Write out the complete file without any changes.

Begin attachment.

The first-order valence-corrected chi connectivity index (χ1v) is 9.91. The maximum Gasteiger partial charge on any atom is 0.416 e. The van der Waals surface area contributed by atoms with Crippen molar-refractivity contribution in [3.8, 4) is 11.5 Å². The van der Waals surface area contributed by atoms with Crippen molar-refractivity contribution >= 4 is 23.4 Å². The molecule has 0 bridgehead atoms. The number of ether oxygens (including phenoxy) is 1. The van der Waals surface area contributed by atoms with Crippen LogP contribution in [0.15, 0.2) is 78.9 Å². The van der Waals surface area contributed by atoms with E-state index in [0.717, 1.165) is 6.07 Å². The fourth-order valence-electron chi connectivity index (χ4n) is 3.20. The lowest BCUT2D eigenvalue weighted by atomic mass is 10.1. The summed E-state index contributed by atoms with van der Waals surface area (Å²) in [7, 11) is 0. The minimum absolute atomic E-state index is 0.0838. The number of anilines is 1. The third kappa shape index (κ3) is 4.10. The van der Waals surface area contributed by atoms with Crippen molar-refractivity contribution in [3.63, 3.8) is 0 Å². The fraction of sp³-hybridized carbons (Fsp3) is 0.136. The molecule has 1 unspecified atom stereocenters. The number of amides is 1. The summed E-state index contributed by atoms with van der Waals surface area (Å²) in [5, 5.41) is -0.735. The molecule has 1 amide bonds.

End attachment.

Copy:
The first-order valence-corrected chi connectivity index (χ1v) is 9.91. The maximum Gasteiger partial charge on any atom is 0.416 e. The van der Waals surface area contributed by atoms with Crippen molar-refractivity contribution in [3.8, 4) is 11.5 Å². The van der Waals surface area contributed by atoms with Crippen molar-refractivity contribution >= 4 is 23.4 Å². The molecule has 0 bridgehead atoms. The number of ether oxygens (including phenoxy) is 1. The van der Waals surface area contributed by atoms with Crippen LogP contribution in [0.15, 0.2) is 78.9 Å². The van der Waals surface area contributed by atoms with E-state index in [0.717, 1.165) is 6.07 Å². The fourth-order valence-electron chi connectivity index (χ4n) is 3.20. The lowest BCUT2D eigenvalue weighted by atomic mass is 10.1. The summed E-state index contributed by atoms with van der Waals surface area (Å²) in [7, 11) is 0. The minimum absolute atomic E-state index is 0.0838. The number of anilines is 1. The third kappa shape index (κ3) is 4.10. The van der Waals surface area contributed by atoms with Crippen molar-refractivity contribution in [3.63, 3.8) is 0 Å². The fraction of sp³-hybridized carbons (Fsp3) is 0.136. The molecule has 1 unspecified atom stereocenters. The number of amides is 1. The summed E-state index contributed by atoms with van der Waals surface area (Å²) in [5, 5.41) is -0.735. The molecule has 1 amide bonds.